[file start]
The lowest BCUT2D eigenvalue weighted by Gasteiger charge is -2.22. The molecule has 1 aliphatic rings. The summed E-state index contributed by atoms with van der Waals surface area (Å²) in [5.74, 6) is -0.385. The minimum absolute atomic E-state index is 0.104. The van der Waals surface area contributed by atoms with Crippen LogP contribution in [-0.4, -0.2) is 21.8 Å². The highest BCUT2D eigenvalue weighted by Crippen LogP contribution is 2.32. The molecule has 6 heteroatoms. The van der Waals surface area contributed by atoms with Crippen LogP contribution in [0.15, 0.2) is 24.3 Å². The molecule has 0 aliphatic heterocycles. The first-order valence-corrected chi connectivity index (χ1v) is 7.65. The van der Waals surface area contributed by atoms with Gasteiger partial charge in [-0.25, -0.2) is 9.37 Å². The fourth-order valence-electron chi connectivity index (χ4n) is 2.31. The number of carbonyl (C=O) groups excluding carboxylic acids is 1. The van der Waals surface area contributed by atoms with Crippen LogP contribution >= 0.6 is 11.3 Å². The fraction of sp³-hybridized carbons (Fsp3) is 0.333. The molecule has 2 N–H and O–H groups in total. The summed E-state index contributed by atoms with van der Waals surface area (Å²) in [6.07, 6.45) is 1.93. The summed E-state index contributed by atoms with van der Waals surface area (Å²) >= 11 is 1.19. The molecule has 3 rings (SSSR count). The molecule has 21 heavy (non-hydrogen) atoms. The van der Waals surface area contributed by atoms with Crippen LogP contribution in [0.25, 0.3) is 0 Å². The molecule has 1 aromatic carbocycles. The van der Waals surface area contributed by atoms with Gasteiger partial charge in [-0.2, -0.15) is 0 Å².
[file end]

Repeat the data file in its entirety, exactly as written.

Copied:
The lowest BCUT2D eigenvalue weighted by Gasteiger charge is -2.22. The molecule has 1 aliphatic rings. The summed E-state index contributed by atoms with van der Waals surface area (Å²) in [5.74, 6) is -0.385. The minimum absolute atomic E-state index is 0.104. The van der Waals surface area contributed by atoms with Crippen LogP contribution in [-0.4, -0.2) is 21.8 Å². The highest BCUT2D eigenvalue weighted by Crippen LogP contribution is 2.32. The molecule has 6 heteroatoms. The van der Waals surface area contributed by atoms with Crippen LogP contribution in [0.15, 0.2) is 24.3 Å². The molecule has 0 aliphatic heterocycles. The first-order valence-corrected chi connectivity index (χ1v) is 7.65. The van der Waals surface area contributed by atoms with Gasteiger partial charge in [-0.25, -0.2) is 9.37 Å². The fourth-order valence-electron chi connectivity index (χ4n) is 2.31. The number of carbonyl (C=O) groups excluding carboxylic acids is 1. The van der Waals surface area contributed by atoms with Crippen LogP contribution >= 0.6 is 11.3 Å². The fraction of sp³-hybridized carbons (Fsp3) is 0.333. The molecule has 2 N–H and O–H groups in total. The summed E-state index contributed by atoms with van der Waals surface area (Å²) in [6.07, 6.45) is 1.93. The summed E-state index contributed by atoms with van der Waals surface area (Å²) >= 11 is 1.19. The molecule has 3 rings (SSSR count). The molecule has 21 heavy (non-hydrogen) atoms. The van der Waals surface area contributed by atoms with Crippen LogP contribution in [0.25, 0.3) is 0 Å². The molecule has 1 aromatic carbocycles. The van der Waals surface area contributed by atoms with Gasteiger partial charge in [-0.2, -0.15) is 0 Å².